John Dyer applied the Bechdel test to the Bible. One of his conclusions:
It’s almost as if in world of patriarchy and misogyny, the presence of women function as markers that say, “Pay attention, this is important!” for each major movement of the biblical story.
Learning is positive and participatory. Taking lessons, less so. Which one makes you excited?
The photos are unfiltered, but the white balance is off. The Atlantic’s Ian Bogost on why photos of the sky during the California wildfires look less intimidating than the reality on the ground.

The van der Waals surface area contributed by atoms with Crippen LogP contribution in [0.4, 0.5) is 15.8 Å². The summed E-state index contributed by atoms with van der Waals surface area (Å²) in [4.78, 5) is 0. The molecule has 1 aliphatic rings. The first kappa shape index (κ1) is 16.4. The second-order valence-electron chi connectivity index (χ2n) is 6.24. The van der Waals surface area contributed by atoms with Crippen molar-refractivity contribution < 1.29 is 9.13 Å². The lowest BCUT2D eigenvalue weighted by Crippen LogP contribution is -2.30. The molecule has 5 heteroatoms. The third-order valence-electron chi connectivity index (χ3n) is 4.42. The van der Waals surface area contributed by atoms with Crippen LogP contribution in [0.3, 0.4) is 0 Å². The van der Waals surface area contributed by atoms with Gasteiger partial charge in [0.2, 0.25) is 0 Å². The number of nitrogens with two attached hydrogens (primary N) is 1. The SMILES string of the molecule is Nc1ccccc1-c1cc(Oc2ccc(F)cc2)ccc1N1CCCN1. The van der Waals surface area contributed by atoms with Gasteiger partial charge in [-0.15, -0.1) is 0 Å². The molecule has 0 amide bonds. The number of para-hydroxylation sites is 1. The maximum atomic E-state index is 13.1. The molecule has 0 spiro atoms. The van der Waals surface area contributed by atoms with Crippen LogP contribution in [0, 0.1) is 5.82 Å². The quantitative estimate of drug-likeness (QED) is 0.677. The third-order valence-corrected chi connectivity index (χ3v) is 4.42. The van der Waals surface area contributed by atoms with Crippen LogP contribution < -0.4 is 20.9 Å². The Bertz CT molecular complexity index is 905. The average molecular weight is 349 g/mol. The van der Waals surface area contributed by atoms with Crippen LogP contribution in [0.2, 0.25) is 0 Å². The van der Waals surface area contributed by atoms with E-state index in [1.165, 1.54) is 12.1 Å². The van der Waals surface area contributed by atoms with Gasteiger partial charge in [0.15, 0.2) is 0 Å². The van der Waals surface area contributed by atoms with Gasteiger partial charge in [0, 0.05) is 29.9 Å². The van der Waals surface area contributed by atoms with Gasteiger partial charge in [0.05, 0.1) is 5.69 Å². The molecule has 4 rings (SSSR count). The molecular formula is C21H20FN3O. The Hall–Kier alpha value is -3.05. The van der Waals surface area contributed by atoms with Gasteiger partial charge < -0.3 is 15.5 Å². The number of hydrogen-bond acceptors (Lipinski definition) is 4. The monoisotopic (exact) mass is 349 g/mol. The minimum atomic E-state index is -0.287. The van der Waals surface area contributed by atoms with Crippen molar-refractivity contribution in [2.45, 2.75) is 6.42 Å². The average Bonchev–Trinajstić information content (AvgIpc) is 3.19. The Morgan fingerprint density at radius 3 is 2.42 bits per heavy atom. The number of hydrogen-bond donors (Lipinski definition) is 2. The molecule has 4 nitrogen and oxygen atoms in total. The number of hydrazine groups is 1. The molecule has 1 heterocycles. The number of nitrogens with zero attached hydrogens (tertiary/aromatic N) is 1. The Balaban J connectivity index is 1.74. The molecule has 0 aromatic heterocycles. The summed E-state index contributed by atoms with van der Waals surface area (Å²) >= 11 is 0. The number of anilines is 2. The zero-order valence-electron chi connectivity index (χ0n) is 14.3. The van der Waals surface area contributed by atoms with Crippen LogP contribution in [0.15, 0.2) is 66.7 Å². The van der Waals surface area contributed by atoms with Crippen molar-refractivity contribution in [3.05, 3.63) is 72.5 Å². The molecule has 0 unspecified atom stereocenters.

Also, while the photos may be washed out, the climate crisis is real.
Options rather than roadmaps writes Ryan Singer. Because roadmaps carry a risk of uncertainty, expectations and guilt. You declare where you are going and that creates pressure. Options remain open, they can be explored further and may or may not be taken further.
Singer is writing about software development, but I’m sure this could be applied elsewhere.
Ultimately, of course, strategy is about choice: Where are you going to play and where do you want to succeed?
Surely you’re joking Mr. Feynman is one of my favorite books from this year. Listening to the audiobook has been pure joy. There is a love of science, mathematics and physics that shines through every chapter. At the same time Feynman seems to have been a delightfully quirky character who was genuinely interested in people and the world around him.